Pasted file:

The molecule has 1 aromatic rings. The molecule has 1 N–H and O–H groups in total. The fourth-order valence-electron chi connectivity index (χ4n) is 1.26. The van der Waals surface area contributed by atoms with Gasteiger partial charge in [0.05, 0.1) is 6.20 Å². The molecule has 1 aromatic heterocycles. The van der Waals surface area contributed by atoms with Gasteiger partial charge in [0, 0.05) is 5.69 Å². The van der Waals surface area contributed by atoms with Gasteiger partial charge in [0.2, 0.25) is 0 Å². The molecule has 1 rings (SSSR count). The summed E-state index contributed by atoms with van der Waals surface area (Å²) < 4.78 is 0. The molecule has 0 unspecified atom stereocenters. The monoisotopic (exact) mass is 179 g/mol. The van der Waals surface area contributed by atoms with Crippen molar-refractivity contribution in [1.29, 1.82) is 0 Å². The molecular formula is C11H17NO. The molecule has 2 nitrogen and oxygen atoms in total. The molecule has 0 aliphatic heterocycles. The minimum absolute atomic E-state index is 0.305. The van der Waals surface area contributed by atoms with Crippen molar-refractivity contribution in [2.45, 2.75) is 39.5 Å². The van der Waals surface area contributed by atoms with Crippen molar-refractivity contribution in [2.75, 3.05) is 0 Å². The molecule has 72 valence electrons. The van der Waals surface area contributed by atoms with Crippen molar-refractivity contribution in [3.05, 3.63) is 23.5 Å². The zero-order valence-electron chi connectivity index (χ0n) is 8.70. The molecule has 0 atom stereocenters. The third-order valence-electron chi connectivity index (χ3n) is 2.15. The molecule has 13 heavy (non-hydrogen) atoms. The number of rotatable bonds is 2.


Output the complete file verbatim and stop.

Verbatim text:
The molecule has 1 aromatic rings. The molecule has 1 N–H and O–H groups in total. The fourth-order valence-electron chi connectivity index (χ4n) is 1.26. The van der Waals surface area contributed by atoms with Gasteiger partial charge in [0.05, 0.1) is 6.20 Å². The molecule has 1 aromatic heterocycles. The van der Waals surface area contributed by atoms with Gasteiger partial charge in [0, 0.05) is 5.69 Å². The van der Waals surface area contributed by atoms with Gasteiger partial charge in [0.2, 0.25) is 0 Å². The molecule has 1 rings (SSSR count). The summed E-state index contributed by atoms with van der Waals surface area (Å²) < 4.78 is 0. The molecule has 0 unspecified atom stereocenters. The monoisotopic (exact) mass is 179 g/mol. The van der Waals surface area contributed by atoms with Crippen molar-refractivity contribution in [1.29, 1.82) is 0 Å². The molecular formula is C11H17NO. The molecule has 2 nitrogen and oxygen atoms in total. The molecule has 0 aliphatic heterocycles. The minimum absolute atomic E-state index is 0.305. The van der Waals surface area contributed by atoms with Crippen molar-refractivity contribution in [2.45, 2.75) is 39.5 Å². The van der Waals surface area contributed by atoms with Crippen molar-refractivity contribution in [2.75, 3.05) is 0 Å². The molecule has 72 valence electrons. The van der Waals surface area contributed by atoms with Crippen molar-refractivity contribution in [3.05, 3.63) is 23.5 Å². The zero-order valence-electron chi connectivity index (χ0n) is 8.70. The molecule has 0 atom stereocenters. The third-order valence-electron chi connectivity index (χ3n) is 2.15. The molecule has 13 heavy (non-hydrogen) atoms. The number of rotatable bonds is 2.